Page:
Temperature Anomaly: Surface - Real-time
By averaging data over long time spans, typically 30 years or more, climatology datasets are developed. These datasets serve as reference points for comparing points in time to what would be expected. For example, is the temperature warmer or cooler this month than would be expected from the historical average? Temperature climatologies are extremely important as measurements, models, and reconstructions of Earth's temperature changes are analyzed.
The Global Historical Climatology Network monthly analysis from the National Climatic Data Center uses data from thousands of land and ocean temperature stations worldwide to compute global temperature averages and anomalies. The majority of these locations date back to the 1950's. This image plots the temperature anomaly for the past month. Blue areas are cooler than the historical average, red areas are warmer. Data in the high latitudes, around the Arctic and Antarctic circles, are not plotted as there are few weather monitoring stations in these regions, so data is too sparse to be included in the analysis.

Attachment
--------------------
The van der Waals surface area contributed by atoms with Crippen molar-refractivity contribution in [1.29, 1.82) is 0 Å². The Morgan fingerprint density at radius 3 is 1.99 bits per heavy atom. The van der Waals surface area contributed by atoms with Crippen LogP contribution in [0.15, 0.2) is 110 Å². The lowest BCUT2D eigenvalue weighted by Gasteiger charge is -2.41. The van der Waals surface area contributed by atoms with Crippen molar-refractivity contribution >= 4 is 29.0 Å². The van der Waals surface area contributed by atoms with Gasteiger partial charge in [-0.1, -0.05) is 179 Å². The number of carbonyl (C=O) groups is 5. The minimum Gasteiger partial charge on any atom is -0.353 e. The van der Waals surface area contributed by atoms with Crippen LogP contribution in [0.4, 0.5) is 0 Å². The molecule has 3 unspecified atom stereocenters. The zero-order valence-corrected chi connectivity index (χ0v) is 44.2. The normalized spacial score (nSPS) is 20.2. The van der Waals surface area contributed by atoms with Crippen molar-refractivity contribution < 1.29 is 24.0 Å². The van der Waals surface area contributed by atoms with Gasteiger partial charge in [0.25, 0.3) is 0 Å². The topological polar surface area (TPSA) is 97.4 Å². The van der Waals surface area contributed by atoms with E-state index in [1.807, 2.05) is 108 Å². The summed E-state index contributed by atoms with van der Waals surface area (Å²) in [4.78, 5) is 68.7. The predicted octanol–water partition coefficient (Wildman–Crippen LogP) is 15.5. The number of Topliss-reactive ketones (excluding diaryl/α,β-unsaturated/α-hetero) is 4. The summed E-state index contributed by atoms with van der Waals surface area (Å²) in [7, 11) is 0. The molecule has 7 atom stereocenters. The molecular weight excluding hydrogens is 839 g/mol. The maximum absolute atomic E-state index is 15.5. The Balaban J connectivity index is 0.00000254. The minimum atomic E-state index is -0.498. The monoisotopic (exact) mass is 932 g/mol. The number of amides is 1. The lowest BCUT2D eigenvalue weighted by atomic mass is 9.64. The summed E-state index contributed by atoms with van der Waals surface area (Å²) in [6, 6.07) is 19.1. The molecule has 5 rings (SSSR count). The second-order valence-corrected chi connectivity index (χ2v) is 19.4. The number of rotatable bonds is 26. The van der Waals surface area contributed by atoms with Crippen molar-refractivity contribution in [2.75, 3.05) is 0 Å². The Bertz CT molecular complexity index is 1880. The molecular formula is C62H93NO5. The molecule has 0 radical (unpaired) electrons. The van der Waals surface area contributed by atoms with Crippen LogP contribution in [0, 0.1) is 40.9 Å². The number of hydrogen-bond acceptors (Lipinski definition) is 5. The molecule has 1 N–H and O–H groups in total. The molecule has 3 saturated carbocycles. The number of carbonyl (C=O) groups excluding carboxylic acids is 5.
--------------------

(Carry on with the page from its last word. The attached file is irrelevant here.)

For more information on NCDC's temperature climate analysis, visit https://www.ncdc.noaa.gov/monitoring-references/faq/anomalies.php
- Data from thousands of land and ocean temperature stations are used to compute global temperature averages and anomalies
- Areas shaded red are warmer than normal while areas shaded blue are cooler than normal
- Images are updated monthly